Virgil van Dijk may have impacted the game in two decisive ways, the opening goal and by appearing to order Xherdan Shaqiri to take the free-kick which led to Origi’s winner, but he hasn’t had many tougher games for Liverpool. Rondon constantly made him feel uneasy in the air and didn’t give him a moment of peace.

Signing the Venezuelan would go a long way to appeasing Benitez in his negotiations, too. Most clubs would likely have sealed a permanent deal by now, but Newcastle are not most clubs. Mike Ashley has never hidden his desire to make it policy to sign players with “resale” value, something that, with his 30th birthday approaching, Rondon doesn’t have. Benitez insists, rightly, that his squad needs a blend of youth and experience to compete higher up the Premier League, and this is a deal that can be done quickly, with minimal fuss and, despite what the board may think, risk.

Obviously, with Hayden, the situation is completely different. A young player signed for very little three years ago, the former Arsenal midfielder is a prime example of what this regime looks for in a transfer. While Newcastle are under no obligation to sell, there is a degree of sympathy from the club and fans over his personal situation, especially since he became such a crucial player and a huge reason for their superb end to the campaign.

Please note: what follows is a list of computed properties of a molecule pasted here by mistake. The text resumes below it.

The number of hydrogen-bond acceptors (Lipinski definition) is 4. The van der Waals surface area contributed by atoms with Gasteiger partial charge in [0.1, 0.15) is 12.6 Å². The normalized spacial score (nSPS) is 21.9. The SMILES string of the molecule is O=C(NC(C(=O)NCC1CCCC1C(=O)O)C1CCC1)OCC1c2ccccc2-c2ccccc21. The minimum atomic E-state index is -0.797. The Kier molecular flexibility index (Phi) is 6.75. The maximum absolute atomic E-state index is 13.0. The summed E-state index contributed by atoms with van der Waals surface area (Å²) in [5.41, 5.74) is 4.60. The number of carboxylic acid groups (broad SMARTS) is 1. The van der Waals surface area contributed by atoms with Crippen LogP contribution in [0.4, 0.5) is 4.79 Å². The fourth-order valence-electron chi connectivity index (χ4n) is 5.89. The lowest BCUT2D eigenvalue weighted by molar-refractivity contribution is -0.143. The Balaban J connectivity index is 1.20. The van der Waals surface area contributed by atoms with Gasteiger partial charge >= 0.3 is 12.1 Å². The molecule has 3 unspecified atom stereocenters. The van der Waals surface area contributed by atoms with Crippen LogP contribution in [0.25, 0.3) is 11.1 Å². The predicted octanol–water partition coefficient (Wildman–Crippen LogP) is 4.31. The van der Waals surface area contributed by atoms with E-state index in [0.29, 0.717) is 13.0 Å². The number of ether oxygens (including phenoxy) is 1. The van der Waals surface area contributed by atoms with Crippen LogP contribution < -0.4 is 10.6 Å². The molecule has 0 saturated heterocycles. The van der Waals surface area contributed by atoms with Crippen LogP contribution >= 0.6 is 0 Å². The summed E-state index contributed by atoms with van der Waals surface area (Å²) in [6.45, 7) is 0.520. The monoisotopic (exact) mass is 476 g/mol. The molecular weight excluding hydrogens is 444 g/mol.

Pep Guardiola suggested Manchester City’s defeat at St James’ Park in January, their only one in 2019, stemmed from a failure to control Hayden and his partner, the currently injured Sean Longstaff, and had his side not snatched victory, it would be a safe bet to suggest Jurgen Klopp would have said something similar. Just five months on from a red card at Cardiff, which appeared to signal the end for him on Tyneside, that night saw him complete a turnaround which, in an ideal world, means he won’t be sold. Newcastle will hope they can find a solution to his troubles, because otherwise it means allowing someone Benitez believes can play for England to leave.

It is no surprise that Benitez’s future is grabbing most headlines, because it is of paramount importance that he signs a new contract, both for the club’s progression and maintaining some sort of status quo between fans and boardroom. Ashley will never win over the supporters, but if Benitez agrees to stay and oversee the next stage, the threat of a civil war will disperse. If he doesn’t, and instead decides to wait for a better offer, it would be the clearest sign yet that the club is interested in little more than profit, turning its back on the prosperous future Benitez has offered them at a reasonable price. He has given fans their hope back, the community their club back, and shown exactly what he can achieve if supplied with the correct ammunition.

Though keeping Rondon and Hayden cannot be given the same priority, they too have a huge role to play in that future, and having to replace them would put everyone on the back foot this summer

Harry De Cosemo is on Twitter